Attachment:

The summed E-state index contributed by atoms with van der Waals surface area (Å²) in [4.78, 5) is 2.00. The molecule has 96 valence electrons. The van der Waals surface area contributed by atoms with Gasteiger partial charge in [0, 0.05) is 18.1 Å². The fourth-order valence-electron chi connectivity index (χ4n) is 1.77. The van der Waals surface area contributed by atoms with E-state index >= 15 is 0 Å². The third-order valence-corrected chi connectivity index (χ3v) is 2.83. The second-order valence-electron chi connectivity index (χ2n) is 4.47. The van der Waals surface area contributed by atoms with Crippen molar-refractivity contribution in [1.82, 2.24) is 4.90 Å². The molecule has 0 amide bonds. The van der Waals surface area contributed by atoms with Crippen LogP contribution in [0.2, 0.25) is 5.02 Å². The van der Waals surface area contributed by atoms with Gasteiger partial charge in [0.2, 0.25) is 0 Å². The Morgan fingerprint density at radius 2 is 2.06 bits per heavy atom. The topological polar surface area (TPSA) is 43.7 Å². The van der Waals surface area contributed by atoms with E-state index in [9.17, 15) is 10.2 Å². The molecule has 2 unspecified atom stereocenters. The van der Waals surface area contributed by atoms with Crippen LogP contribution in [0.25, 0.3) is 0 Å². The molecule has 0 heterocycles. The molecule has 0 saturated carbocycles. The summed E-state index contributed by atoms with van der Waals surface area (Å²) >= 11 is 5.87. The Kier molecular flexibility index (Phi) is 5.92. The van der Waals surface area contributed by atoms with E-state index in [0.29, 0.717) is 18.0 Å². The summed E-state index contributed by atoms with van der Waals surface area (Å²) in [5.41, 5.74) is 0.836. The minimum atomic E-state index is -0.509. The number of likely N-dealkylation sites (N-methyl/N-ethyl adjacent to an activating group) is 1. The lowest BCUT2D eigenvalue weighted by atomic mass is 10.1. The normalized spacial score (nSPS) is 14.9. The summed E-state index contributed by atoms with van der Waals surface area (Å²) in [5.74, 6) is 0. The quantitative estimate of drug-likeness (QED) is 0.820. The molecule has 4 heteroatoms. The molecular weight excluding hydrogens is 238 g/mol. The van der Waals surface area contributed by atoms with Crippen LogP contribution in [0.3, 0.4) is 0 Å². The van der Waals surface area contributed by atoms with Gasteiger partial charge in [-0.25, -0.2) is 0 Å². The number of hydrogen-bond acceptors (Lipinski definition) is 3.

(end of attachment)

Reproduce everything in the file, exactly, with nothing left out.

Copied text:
The summed E-state index contributed by atoms with van der Waals surface area (Å²) in [4.78, 5) is 2.00. The molecule has 96 valence electrons. The van der Waals surface area contributed by atoms with Gasteiger partial charge in [0, 0.05) is 18.1 Å². The fourth-order valence-electron chi connectivity index (χ4n) is 1.77. The van der Waals surface area contributed by atoms with E-state index >= 15 is 0 Å². The third-order valence-corrected chi connectivity index (χ3v) is 2.83. The second-order valence-electron chi connectivity index (χ2n) is 4.47. The van der Waals surface area contributed by atoms with Crippen molar-refractivity contribution in [1.82, 2.24) is 4.90 Å². The molecule has 0 amide bonds. The van der Waals surface area contributed by atoms with Crippen LogP contribution in [0.2, 0.25) is 5.02 Å². The van der Waals surface area contributed by atoms with Gasteiger partial charge in [0.2, 0.25) is 0 Å². The Morgan fingerprint density at radius 2 is 2.06 bits per heavy atom. The topological polar surface area (TPSA) is 43.7 Å². The van der Waals surface area contributed by atoms with E-state index in [9.17, 15) is 10.2 Å². The molecule has 2 unspecified atom stereocenters. The van der Waals surface area contributed by atoms with Crippen LogP contribution in [0.25, 0.3) is 0 Å². The molecule has 0 heterocycles. The molecule has 0 saturated carbocycles. The summed E-state index contributed by atoms with van der Waals surface area (Å²) >= 11 is 5.87. The Kier molecular flexibility index (Phi) is 5.92. The van der Waals surface area contributed by atoms with E-state index in [0.29, 0.717) is 18.0 Å². The summed E-state index contributed by atoms with van der Waals surface area (Å²) in [5.41, 5.74) is 0.836. The minimum atomic E-state index is -0.509. The number of likely N-dealkylation sites (N-methyl/N-ethyl adjacent to an activating group) is 1. The lowest BCUT2D eigenvalue weighted by atomic mass is 10.1. The normalized spacial score (nSPS) is 14.9. The summed E-state index contributed by atoms with van der Waals surface area (Å²) in [5.74, 6) is 0. The quantitative estimate of drug-likeness (QED) is 0.820. The molecule has 4 heteroatoms. The molecular weight excluding hydrogens is 238 g/mol. The van der Waals surface area contributed by atoms with Crippen LogP contribution in [0.3, 0.4) is 0 Å². The van der Waals surface area contributed by atoms with Gasteiger partial charge in [-0.25, -0.2) is 0 Å². The number of hydrogen-bond acceptors (Lipinski definition) is 3.